CHARLOTTE — The Panthers put a lot on Shaq Thompson last season, so they could attempt to get better on defense.
Now they've asked him to put a little more on, so he can be a better version of who he is.
The veteran linebacker has pushed through some recent injury issues, and continued to play ironman football last year, logging 1,031 snaps on defense (97 percent of the plays). That he was doing it at less than 100 percent health, and at a lighter weight than ideal, speaks to what they think of him as a player and a leader.
And as he surveys what's around him, the longest-tenured defensive player thinks this team is on the verge of something special.
"I think this defense could be great," Thompson said. "They added a lot of talent, from the offseason to the draft. Probably the best I've seen since I've been here. A lot of guys who can play ball, and a lot of guys who know and understand ball. And you can win with that, right.
"But our biggest thing is situational football, and not beating ourselves. Once we get that down, I figure we can be one of the top defenses."
Toward that end, Thompson has taken on something resembling a coaching role for this group. At the end of minicamp in June, head coach Matt Rhule put Thompson in charge of the defense, giving him the responsibility of calling timeouts and running his side of the ball when they went through game-specific drills.
But Thompson's leadership of the defense goes back before those last few days of the spring workouts. Defensive end Brian Burns said Thompson was the ringleader and recruiter of the offseason program for a lot of the players, encouraging as many as possible to show up when they weren't required to (and every player on defense did show up for at least a portion of the voluntary work). It's worth noting that in other places, veteran players were telling teammates not to show up for offseason programs, an NFLPA talking point which didn't catch on here.
"First of all, we haven't been winning these last couple of years," Thompson explained. "We've been on the up and down roller coaster. And last year solidified that we had eight games we could have won, and we were 0-8 on last-minute drives. And I know as a defense, we could have done more, created more sacks, created more turnovers to help the offense.
"And I wanted us, since we're a new team, to have that team camaraderie, to have that defensive camaraderie. The offense, you can mess up and have another down. The defense messes up, and it's either a big play or a touchdown. And I figure if we all know each other, get to know each other, and then you're not just out there with someone you just met, like last year. We had to play like that to save our butts.
"But this year, let's come together as a defense, let's be more than just playing as teammates, let's play for each other. Let's play as brothers. I play for Burns, Burns plays for Jeremy Chinn, Chinn plays for A.J. Bouye, AJ plays for Bravvion Roy. As long as guys play for each other, this defense is going to be immaculate."
That kind of leadership is something Thompson has grown into. He also played through some shoulder injuries that kept him from being the best version of himself. Now healthy, he was able to spend enough time in a weight room this year to add 10 pounds, after playing in the 225-pound range last year.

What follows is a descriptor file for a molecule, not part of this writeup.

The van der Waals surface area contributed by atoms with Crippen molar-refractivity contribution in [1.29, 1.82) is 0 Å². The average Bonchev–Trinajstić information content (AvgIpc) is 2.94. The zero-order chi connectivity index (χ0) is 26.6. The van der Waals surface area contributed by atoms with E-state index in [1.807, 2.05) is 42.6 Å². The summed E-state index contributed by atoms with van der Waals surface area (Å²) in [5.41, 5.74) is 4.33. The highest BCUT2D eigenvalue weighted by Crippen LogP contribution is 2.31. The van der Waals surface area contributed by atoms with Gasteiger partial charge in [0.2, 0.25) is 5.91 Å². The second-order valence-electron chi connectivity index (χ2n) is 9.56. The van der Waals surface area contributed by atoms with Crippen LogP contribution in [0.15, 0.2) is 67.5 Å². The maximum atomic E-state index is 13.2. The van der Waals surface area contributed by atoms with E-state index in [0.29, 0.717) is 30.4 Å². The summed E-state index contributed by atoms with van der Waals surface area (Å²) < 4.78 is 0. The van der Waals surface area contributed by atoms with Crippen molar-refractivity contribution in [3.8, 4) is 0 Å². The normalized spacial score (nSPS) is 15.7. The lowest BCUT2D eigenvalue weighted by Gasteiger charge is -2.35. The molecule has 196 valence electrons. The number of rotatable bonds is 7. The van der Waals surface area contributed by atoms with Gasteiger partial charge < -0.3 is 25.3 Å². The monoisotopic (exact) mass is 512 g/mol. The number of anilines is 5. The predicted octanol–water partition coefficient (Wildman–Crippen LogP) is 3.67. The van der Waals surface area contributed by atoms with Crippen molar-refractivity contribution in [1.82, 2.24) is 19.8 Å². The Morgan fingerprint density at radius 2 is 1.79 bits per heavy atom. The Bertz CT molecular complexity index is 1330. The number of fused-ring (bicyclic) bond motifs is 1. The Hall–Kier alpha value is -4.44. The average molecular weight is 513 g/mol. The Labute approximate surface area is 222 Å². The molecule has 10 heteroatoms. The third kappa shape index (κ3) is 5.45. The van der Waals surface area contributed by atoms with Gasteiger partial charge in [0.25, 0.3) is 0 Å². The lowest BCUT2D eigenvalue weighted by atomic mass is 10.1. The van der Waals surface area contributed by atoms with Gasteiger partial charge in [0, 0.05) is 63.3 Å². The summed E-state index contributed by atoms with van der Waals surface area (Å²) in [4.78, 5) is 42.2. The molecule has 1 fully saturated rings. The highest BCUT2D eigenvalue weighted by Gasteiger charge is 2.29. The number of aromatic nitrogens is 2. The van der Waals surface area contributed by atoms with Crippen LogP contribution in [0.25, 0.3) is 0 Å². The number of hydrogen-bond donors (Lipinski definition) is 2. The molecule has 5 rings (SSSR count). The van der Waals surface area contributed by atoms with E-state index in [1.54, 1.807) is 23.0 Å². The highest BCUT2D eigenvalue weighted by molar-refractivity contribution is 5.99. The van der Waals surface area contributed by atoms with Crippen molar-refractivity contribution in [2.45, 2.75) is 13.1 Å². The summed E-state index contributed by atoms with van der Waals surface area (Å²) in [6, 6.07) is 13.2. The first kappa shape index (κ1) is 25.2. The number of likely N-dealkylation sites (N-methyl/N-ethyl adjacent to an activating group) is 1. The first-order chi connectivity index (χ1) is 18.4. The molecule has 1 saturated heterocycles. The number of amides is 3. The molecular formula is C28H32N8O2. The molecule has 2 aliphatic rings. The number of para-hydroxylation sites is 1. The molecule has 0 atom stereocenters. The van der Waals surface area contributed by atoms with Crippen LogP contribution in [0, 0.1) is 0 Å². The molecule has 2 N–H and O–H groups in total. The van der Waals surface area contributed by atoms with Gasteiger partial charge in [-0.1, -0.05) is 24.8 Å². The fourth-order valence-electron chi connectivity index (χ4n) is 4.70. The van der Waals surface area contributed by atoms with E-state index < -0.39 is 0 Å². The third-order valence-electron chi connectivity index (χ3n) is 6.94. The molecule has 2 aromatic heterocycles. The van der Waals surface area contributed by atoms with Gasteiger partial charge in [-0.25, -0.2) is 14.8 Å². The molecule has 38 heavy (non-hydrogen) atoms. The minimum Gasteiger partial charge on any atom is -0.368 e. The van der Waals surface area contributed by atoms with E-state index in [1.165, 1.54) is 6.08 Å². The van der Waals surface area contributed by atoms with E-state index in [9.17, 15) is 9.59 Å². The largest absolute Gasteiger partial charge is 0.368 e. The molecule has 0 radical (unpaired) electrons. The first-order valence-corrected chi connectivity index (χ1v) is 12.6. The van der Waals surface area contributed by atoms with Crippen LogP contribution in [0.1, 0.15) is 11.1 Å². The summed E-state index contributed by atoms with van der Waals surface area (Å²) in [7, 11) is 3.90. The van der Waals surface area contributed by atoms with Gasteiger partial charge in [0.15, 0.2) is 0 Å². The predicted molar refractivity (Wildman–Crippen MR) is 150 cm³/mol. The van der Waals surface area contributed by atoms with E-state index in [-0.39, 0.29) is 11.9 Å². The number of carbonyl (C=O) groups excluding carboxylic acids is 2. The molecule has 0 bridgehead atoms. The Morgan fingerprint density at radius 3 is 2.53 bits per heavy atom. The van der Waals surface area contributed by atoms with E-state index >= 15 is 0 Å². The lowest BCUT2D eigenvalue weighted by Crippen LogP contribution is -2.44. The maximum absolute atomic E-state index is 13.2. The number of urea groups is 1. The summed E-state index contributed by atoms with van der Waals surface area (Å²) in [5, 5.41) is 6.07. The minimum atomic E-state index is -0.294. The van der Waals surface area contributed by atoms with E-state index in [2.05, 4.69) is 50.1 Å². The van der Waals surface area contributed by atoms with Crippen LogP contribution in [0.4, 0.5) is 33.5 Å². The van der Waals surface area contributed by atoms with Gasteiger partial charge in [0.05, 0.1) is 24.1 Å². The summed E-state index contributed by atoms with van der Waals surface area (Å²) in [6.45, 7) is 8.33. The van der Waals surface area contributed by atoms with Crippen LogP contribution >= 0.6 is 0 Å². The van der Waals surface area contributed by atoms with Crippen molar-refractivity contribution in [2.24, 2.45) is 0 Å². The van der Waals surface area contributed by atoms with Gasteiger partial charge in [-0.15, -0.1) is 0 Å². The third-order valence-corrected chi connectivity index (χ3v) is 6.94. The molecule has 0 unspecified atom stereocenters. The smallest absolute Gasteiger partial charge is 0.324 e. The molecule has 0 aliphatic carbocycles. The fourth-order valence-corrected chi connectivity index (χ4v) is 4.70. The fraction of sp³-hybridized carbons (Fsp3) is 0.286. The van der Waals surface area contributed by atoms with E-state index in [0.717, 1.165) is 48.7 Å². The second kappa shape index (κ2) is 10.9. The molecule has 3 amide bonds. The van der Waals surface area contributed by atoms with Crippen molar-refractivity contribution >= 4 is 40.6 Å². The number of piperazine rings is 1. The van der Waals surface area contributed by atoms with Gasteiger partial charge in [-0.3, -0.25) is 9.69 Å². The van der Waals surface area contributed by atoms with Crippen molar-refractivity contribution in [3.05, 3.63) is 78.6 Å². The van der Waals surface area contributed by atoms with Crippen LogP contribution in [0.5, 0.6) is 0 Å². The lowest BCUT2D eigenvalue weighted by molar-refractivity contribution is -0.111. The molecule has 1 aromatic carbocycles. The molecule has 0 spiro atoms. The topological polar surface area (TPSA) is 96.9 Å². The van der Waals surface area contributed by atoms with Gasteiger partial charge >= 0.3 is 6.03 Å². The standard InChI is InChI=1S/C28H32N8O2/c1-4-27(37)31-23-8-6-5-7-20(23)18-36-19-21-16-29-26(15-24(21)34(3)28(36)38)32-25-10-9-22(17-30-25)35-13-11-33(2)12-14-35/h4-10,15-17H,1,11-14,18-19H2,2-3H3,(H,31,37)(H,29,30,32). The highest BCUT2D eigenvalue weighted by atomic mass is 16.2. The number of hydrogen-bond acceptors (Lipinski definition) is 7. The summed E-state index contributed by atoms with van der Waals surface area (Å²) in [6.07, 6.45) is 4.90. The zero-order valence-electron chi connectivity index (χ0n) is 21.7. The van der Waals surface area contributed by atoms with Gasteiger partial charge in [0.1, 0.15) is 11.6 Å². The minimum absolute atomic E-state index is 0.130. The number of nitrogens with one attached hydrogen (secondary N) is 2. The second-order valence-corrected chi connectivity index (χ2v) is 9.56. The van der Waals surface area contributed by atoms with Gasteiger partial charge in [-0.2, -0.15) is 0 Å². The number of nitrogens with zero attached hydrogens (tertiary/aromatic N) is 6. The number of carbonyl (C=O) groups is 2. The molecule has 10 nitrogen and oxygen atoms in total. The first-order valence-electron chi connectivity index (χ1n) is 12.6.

"If you look at Shaq right now, Shaq's added some weight," defensive coordinator Phil Snow said. "I asked him to this offseason, and he's done a terrific job.
"He looks terrific, and he's moving as well or better."
When Snow said that earlier this summer, it got some attention in the media, which Thompson found out one day while buying groceries.
"I was at Harris Teeter," Thompson said with a laugh. "And some guy walks up and like 'Shaq?' And I turned around and he said: 'You put on 10 pounds?' I'm like, what the hell, you don't talk to people like that. At least ask how I'm doing first.
"People don't really know, the last two years I was going through some stuff, shoulder wise, and I wasn't able to lift, I wasn't able to put on weight because I had to get surgeries," he continued. "I finally had a season where I was able to lift, and actually had a spring break, an offseason. So I put on about seven or eight pounds of muscle.
"They don't understand what we go through, what we put our bodies through. The mornings, the tiredness, the blood, sweat, and tears we go through."
Thompson had other reasons for wanting to push through. He was new to Rhule last year, so he was in a position of proving himself to a new staff which hadn't drafted him, and didn't have the same background with him.
"Going off my injury history, they probably didn't know if I could get through a whole season," Thompson said. "But I showed them my grit. I showed them my toughness. I showed them that I'm here to play. I finished the whole season, no injuries, so I showed them that I'm willing to play, and I'm trying to be the guy."
And he's not just the guy on the field. He's the guy who got all the other guys to show up. He's the guy who has become a mentor for a young defense, while still young himself at 27.
So if you see him in the store, be nice to him. He's earned that much.
Check out select photos of Shaq Thompson from production day.